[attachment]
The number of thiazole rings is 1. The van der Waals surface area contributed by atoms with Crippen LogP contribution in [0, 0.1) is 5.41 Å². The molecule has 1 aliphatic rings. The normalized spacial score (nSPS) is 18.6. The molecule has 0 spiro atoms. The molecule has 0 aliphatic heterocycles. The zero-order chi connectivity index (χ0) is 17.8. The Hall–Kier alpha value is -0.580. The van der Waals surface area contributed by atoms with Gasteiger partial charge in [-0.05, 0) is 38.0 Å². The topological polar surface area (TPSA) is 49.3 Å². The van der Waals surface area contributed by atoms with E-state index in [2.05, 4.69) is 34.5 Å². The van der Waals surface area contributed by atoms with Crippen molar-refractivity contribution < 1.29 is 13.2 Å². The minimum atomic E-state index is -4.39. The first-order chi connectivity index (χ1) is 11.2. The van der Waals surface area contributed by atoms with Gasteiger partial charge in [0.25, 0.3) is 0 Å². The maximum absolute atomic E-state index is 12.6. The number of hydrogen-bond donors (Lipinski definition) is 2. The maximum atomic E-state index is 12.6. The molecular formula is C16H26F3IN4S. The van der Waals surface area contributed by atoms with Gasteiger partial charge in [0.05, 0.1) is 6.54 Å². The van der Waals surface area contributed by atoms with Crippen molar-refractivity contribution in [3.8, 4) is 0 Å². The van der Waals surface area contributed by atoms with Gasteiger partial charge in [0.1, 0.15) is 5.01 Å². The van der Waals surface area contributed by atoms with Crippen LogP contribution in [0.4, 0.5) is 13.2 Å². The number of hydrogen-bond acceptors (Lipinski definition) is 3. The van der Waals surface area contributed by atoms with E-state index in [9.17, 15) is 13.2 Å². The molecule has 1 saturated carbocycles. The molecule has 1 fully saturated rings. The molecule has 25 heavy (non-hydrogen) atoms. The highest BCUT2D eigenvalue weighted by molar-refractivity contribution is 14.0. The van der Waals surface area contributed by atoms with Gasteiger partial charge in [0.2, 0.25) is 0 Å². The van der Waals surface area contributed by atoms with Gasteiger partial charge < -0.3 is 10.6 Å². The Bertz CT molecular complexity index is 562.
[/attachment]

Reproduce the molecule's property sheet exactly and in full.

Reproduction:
The number of thiazole rings is 1. The van der Waals surface area contributed by atoms with Crippen LogP contribution in [0, 0.1) is 5.41 Å². The molecule has 1 aliphatic rings. The normalized spacial score (nSPS) is 18.6. The molecule has 0 spiro atoms. The molecule has 0 aliphatic heterocycles. The zero-order chi connectivity index (χ0) is 17.8. The Hall–Kier alpha value is -0.580. The van der Waals surface area contributed by atoms with Gasteiger partial charge in [-0.05, 0) is 38.0 Å². The topological polar surface area (TPSA) is 49.3 Å². The van der Waals surface area contributed by atoms with E-state index in [2.05, 4.69) is 34.5 Å². The van der Waals surface area contributed by atoms with Crippen molar-refractivity contribution < 1.29 is 13.2 Å². The minimum atomic E-state index is -4.39. The first-order chi connectivity index (χ1) is 11.2. The van der Waals surface area contributed by atoms with Gasteiger partial charge in [0.25, 0.3) is 0 Å². The maximum absolute atomic E-state index is 12.6. The number of hydrogen-bond donors (Lipinski definition) is 2. The maximum atomic E-state index is 12.6. The molecular formula is C16H26F3IN4S. The van der Waals surface area contributed by atoms with Gasteiger partial charge in [0.05, 0.1) is 6.54 Å². The van der Waals surface area contributed by atoms with Crippen molar-refractivity contribution in [3.8, 4) is 0 Å². The van der Waals surface area contributed by atoms with Gasteiger partial charge in [0.1, 0.15) is 5.01 Å². The van der Waals surface area contributed by atoms with Crippen LogP contribution in [0.4, 0.5) is 13.2 Å². The number of hydrogen-bond acceptors (Lipinski definition) is 3. The van der Waals surface area contributed by atoms with E-state index in [9.17, 15) is 13.2 Å². The molecule has 1 saturated carbocycles. The molecule has 1 fully saturated rings. The molecule has 25 heavy (non-hydrogen) atoms. The highest BCUT2D eigenvalue weighted by molar-refractivity contribution is 14.0. The van der Waals surface area contributed by atoms with Gasteiger partial charge in [0.2, 0.25) is 0 Å². The van der Waals surface area contributed by atoms with Gasteiger partial charge < -0.3 is 10.6 Å². The Bertz CT molecular complexity index is 562.